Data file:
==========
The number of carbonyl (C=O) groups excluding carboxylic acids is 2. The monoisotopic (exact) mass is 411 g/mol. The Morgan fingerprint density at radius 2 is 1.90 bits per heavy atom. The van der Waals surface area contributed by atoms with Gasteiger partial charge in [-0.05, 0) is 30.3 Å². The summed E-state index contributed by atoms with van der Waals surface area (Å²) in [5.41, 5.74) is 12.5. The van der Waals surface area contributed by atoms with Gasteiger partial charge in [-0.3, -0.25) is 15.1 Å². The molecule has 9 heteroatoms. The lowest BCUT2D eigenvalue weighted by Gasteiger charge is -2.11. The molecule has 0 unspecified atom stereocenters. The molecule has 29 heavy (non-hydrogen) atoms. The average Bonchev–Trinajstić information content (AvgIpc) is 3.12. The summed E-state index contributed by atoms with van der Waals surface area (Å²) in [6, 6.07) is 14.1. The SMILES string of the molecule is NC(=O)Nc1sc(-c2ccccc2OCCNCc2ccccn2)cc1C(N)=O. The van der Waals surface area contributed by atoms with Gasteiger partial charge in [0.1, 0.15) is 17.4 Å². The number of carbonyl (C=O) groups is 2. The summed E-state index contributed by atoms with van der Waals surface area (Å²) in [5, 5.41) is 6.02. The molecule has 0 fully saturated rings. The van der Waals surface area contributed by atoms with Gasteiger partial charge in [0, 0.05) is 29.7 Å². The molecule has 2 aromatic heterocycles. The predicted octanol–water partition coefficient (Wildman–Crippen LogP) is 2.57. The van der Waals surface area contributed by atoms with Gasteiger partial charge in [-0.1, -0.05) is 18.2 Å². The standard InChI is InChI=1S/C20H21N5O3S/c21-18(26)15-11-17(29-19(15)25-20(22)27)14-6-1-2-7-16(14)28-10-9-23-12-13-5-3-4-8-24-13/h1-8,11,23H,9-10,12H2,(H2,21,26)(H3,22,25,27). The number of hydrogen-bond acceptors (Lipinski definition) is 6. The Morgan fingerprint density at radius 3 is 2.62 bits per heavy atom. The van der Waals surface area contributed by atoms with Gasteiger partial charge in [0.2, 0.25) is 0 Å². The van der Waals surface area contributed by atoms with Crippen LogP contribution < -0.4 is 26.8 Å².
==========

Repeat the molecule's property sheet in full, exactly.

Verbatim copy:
The number of carbonyl (C=O) groups excluding carboxylic acids is 2. The monoisotopic (exact) mass is 411 g/mol. The Morgan fingerprint density at radius 2 is 1.90 bits per heavy atom. The van der Waals surface area contributed by atoms with Gasteiger partial charge in [-0.05, 0) is 30.3 Å². The summed E-state index contributed by atoms with van der Waals surface area (Å²) in [5.41, 5.74) is 12.5. The van der Waals surface area contributed by atoms with Gasteiger partial charge in [-0.3, -0.25) is 15.1 Å². The molecule has 9 heteroatoms. The lowest BCUT2D eigenvalue weighted by Gasteiger charge is -2.11. The molecule has 0 unspecified atom stereocenters. The molecule has 29 heavy (non-hydrogen) atoms. The average Bonchev–Trinajstić information content (AvgIpc) is 3.12. The summed E-state index contributed by atoms with van der Waals surface area (Å²) in [6, 6.07) is 14.1. The SMILES string of the molecule is NC(=O)Nc1sc(-c2ccccc2OCCNCc2ccccn2)cc1C(N)=O. The van der Waals surface area contributed by atoms with Gasteiger partial charge in [0.1, 0.15) is 17.4 Å². The number of carbonyl (C=O) groups is 2. The summed E-state index contributed by atoms with van der Waals surface area (Å²) in [5, 5.41) is 6.02. The molecule has 0 fully saturated rings. The van der Waals surface area contributed by atoms with Gasteiger partial charge in [0, 0.05) is 29.7 Å². The molecule has 2 aromatic heterocycles. The predicted octanol–water partition coefficient (Wildman–Crippen LogP) is 2.57. The van der Waals surface area contributed by atoms with Gasteiger partial charge in [-0.1, -0.05) is 18.2 Å². The standard InChI is InChI=1S/C20H21N5O3S/c21-18(26)15-11-17(29-19(15)25-20(22)27)14-6-1-2-7-16(14)28-10-9-23-12-13-5-3-4-8-24-13/h1-8,11,23H,9-10,12H2,(H2,21,26)(H3,22,25,27). The number of hydrogen-bond acceptors (Lipinski definition) is 6. The Morgan fingerprint density at radius 3 is 2.62 bits per heavy atom. The van der Waals surface area contributed by atoms with Gasteiger partial charge in [0.2, 0.25) is 0 Å². The van der Waals surface area contributed by atoms with Crippen LogP contribution < -0.4 is 26.8 Å².